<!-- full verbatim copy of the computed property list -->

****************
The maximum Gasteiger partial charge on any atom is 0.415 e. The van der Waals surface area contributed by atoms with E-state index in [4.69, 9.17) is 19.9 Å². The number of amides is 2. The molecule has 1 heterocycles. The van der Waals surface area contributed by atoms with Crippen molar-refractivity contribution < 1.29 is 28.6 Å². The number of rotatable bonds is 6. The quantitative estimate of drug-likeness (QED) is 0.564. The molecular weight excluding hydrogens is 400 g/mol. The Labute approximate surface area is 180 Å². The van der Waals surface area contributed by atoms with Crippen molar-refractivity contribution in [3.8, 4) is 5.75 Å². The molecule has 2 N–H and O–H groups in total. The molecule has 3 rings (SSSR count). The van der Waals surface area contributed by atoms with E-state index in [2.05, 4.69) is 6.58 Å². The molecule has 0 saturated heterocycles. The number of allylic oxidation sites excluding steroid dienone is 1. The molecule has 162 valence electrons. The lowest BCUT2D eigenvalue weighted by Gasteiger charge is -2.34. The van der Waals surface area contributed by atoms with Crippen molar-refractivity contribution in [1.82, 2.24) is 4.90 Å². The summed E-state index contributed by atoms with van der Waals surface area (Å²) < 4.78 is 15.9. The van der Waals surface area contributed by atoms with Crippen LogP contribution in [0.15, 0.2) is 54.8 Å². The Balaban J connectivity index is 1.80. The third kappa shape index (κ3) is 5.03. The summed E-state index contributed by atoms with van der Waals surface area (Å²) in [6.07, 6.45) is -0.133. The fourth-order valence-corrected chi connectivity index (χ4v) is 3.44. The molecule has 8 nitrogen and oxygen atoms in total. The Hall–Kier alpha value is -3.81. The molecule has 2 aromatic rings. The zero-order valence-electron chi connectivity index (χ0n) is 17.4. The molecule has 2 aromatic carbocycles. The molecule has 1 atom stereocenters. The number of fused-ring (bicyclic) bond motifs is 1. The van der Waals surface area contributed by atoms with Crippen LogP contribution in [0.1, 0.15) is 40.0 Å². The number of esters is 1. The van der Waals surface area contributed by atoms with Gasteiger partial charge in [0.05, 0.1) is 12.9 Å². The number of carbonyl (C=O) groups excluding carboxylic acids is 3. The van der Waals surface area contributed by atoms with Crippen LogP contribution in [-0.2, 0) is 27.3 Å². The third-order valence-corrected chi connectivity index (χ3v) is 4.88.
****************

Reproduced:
The maximum Gasteiger partial charge on any atom is 0.415 e. The van der Waals surface area contributed by atoms with E-state index in [4.69, 9.17) is 19.9 Å². The number of amides is 2. The molecule has 1 heterocycles. The van der Waals surface area contributed by atoms with Crippen molar-refractivity contribution < 1.29 is 28.6 Å². The number of rotatable bonds is 6. The quantitative estimate of drug-likeness (QED) is 0.564. The molecular weight excluding hydrogens is 400 g/mol. The Labute approximate surface area is 180 Å². The van der Waals surface area contributed by atoms with Crippen molar-refractivity contribution in [3.8, 4) is 5.75 Å². The molecule has 2 N–H and O–H groups in total. The molecule has 3 rings (SSSR count). The van der Waals surface area contributed by atoms with E-state index in [2.05, 4.69) is 6.58 Å². The molecule has 0 saturated heterocycles. The number of allylic oxidation sites excluding steroid dienone is 1. The molecule has 162 valence electrons. The lowest BCUT2D eigenvalue weighted by Gasteiger charge is -2.34. The van der Waals surface area contributed by atoms with Crippen molar-refractivity contribution in [1.82, 2.24) is 4.90 Å². The summed E-state index contributed by atoms with van der Waals surface area (Å²) < 4.78 is 15.9. The van der Waals surface area contributed by atoms with Crippen LogP contribution in [0.15, 0.2) is 54.8 Å². The Balaban J connectivity index is 1.80. The third kappa shape index (κ3) is 5.03. The summed E-state index contributed by atoms with van der Waals surface area (Å²) in [6.07, 6.45) is -0.133. The fourth-order valence-corrected chi connectivity index (χ4v) is 3.44. The molecule has 8 nitrogen and oxygen atoms in total. The Hall–Kier alpha value is -3.81. The molecule has 2 aromatic rings. The zero-order valence-electron chi connectivity index (χ0n) is 17.4. The molecule has 2 aromatic carbocycles. The molecule has 1 atom stereocenters. The number of fused-ring (bicyclic) bond motifs is 1. The van der Waals surface area contributed by atoms with Crippen LogP contribution in [0.1, 0.15) is 40.0 Å². The number of esters is 1. The van der Waals surface area contributed by atoms with Gasteiger partial charge in [0.05, 0.1) is 12.9 Å². The number of carbonyl (C=O) groups excluding carboxylic acids is 3. The van der Waals surface area contributed by atoms with Crippen LogP contribution in [-0.2, 0) is 27.3 Å². The third-order valence-corrected chi connectivity index (χ3v) is 4.88.